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Trace Ford on His Body Transformation and Recovering from COVID-19

Ford talks overcoming the coronavirus and eating chicken and broccoli.



The secret for Trace Ford gaining 21 pounds in the past year is apparently fairly simple: chicken, rice and broccoli for lunch and dinner.

On Wednesday, Ford spoke with the media for the first time since arriving at Oklahoma State, not doing any interviews last season as part of Mike Gundy’s first-year player rule. His absence from interviews was somewhat suspenseful as he climbed from four-star recruit out of Edmond-Santa Fe to one of the brightest spots on the Cowboys’ defense as a true freshman.

Ford played in all 13 of the Pokes’ games last season, accumulating 29 tackles, four tackles for loss, three sacks, a forced fumble, an interception, five pass breakups and nine quarterback hurries. His five pass breakups were as many as now-Cleveland Browns corner A.J. Green, and his nine quarterback hurries led the Cowboys by four.

But as good as he was last season, his new body and developing maturity point that he can be even better as a sophomore in 2020.

“My physicality, just getting stronger and bigger, putting my hands on the tackles and tight ends without being afraid and trying to run around them,” Ford said of where he has improved most this offseason. “I think I’m definitely coming into this year with more physicality and coming in the pocket and hitting people, I think that’s what I focused on during the offseason.”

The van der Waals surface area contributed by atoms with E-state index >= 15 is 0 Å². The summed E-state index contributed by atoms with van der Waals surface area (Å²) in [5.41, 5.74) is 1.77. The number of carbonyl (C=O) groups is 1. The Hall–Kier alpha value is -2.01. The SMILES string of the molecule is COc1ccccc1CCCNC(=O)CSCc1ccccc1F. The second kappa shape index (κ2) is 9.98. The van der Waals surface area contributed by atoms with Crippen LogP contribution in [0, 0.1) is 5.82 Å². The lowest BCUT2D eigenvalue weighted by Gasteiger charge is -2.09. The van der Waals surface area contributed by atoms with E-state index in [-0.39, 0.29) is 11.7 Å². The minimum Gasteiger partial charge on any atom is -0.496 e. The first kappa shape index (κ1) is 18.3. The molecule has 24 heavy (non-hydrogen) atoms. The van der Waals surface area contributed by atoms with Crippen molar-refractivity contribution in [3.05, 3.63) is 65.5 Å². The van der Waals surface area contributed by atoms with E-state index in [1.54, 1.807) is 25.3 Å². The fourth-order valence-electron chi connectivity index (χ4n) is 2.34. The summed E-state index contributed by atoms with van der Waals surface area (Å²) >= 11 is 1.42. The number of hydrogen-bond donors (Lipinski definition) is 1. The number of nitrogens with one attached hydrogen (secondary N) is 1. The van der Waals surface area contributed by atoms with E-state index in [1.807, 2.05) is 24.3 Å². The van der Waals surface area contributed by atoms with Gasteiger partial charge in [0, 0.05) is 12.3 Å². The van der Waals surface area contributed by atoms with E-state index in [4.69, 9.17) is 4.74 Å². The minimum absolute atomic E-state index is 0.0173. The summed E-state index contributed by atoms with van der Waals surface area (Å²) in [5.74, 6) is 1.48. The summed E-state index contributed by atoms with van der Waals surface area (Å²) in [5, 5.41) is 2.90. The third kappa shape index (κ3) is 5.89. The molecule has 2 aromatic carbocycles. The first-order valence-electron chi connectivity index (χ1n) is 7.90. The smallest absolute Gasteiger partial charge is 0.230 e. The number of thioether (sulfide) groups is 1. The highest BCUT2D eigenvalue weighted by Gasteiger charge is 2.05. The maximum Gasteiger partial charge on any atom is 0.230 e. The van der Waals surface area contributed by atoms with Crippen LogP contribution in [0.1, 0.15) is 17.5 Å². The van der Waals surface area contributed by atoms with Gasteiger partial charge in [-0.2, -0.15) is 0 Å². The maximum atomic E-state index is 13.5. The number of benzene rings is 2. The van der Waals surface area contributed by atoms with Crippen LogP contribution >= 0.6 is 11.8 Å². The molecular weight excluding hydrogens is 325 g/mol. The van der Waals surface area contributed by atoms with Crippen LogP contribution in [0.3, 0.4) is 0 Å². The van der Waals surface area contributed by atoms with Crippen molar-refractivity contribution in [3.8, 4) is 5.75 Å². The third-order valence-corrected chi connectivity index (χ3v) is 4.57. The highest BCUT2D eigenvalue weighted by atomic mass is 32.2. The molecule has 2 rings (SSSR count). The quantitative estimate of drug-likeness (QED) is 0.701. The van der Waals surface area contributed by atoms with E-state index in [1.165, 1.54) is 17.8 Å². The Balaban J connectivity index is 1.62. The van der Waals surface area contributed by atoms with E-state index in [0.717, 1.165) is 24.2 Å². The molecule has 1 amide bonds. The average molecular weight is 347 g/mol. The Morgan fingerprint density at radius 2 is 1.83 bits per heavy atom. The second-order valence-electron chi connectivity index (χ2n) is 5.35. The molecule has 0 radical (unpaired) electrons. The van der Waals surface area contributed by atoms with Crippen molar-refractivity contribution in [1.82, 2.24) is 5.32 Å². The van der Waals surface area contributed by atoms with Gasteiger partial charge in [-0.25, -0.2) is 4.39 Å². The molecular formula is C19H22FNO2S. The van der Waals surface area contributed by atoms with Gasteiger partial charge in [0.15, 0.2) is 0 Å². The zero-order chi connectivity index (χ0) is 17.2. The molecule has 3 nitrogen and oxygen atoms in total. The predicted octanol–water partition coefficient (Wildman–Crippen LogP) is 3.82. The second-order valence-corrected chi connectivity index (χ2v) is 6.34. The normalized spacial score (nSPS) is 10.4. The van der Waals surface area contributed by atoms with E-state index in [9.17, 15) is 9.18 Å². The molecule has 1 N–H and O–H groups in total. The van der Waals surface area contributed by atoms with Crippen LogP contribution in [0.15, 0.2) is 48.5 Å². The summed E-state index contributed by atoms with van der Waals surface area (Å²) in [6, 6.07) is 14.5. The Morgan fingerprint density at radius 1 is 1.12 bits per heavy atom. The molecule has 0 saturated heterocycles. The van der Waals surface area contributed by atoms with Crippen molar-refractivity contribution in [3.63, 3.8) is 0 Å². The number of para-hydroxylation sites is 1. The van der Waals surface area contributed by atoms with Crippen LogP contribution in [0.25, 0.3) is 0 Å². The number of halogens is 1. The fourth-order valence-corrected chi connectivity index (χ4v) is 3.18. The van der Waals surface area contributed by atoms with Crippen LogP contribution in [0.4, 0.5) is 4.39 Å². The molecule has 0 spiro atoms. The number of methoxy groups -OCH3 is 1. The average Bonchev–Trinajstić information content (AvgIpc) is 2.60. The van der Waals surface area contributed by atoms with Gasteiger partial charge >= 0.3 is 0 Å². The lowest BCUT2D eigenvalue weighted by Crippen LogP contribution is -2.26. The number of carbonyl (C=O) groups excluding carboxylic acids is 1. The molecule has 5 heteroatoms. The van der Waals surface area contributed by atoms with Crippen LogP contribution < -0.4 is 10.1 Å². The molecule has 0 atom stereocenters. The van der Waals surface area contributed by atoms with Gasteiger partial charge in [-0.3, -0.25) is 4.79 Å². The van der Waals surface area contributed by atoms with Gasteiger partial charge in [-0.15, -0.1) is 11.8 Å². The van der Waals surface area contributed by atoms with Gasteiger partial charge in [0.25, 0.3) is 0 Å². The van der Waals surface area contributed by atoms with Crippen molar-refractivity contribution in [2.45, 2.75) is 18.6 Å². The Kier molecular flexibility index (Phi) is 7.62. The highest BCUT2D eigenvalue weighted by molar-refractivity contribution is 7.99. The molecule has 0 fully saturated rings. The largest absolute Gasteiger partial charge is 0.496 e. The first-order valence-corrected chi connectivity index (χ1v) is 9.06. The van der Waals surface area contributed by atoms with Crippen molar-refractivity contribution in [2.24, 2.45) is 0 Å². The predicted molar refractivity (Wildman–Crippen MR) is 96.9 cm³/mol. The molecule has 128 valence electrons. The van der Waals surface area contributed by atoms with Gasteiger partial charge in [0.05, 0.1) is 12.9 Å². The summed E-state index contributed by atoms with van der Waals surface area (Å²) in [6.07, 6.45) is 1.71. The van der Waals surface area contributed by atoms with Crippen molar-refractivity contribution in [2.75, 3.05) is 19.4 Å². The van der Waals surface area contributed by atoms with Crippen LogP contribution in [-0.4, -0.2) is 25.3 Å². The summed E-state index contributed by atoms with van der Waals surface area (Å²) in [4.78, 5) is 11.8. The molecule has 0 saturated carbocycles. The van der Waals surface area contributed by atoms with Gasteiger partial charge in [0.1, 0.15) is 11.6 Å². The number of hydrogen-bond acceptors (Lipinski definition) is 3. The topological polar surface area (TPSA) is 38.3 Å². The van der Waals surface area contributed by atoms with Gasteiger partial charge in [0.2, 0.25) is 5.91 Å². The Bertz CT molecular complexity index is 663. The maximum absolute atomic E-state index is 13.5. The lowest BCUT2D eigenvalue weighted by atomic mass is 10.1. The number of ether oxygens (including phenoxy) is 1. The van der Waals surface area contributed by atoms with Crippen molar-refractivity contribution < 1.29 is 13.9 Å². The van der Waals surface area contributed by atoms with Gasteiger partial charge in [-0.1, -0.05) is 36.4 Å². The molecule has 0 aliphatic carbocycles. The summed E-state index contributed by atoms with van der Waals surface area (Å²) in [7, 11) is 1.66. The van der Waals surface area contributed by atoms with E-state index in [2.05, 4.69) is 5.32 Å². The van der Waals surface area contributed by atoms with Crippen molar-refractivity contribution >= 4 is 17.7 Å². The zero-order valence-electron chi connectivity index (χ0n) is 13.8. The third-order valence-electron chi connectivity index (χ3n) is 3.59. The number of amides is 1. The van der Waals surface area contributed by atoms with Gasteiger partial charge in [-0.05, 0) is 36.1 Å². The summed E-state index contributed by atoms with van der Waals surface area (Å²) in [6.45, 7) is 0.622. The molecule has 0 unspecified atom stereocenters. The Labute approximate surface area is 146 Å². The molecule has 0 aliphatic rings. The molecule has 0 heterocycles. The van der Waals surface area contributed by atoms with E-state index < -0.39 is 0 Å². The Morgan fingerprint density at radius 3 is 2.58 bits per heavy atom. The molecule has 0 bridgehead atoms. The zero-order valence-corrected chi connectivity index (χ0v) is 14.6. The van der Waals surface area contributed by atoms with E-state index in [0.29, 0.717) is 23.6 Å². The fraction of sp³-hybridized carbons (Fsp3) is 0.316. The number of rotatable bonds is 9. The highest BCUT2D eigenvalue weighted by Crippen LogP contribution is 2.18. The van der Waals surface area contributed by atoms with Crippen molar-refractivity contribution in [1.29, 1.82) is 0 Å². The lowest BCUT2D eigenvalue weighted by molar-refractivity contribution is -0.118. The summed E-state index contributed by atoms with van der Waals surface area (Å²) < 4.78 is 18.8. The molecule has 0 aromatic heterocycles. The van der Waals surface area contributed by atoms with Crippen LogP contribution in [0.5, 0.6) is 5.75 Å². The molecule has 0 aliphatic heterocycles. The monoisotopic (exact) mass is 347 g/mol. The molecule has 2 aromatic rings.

Ford said he has also learned to like film during the offseason, a part of him being a more mature football player.

He also added that he is working his way back into full fitness, though. Ford contracted COVID-19 this offseason and said he was symptomatic, losing his sense of smell and taste. He said he also experienced headaches, sweating and chills. He said he is about 240 pounds right now, eight pounds lighter than his roster-listed 248.

Ford said he feels safe with the team and the precautions the Cowboys are taking despite already experiencing what the virus could be like. He also has a unique perspective in that his mother, Desirae, is a nurse practitioner.

“She’s obviously concerned,” Ford said. “She tells me to wash my hands every 30 minutes, but I’ve already had it. She knows I’m safe. I live alone. She knows I social distance. She knows I want to play, so she’s not concerned for me because she knows I’m taking the right precautions to stay safe.”



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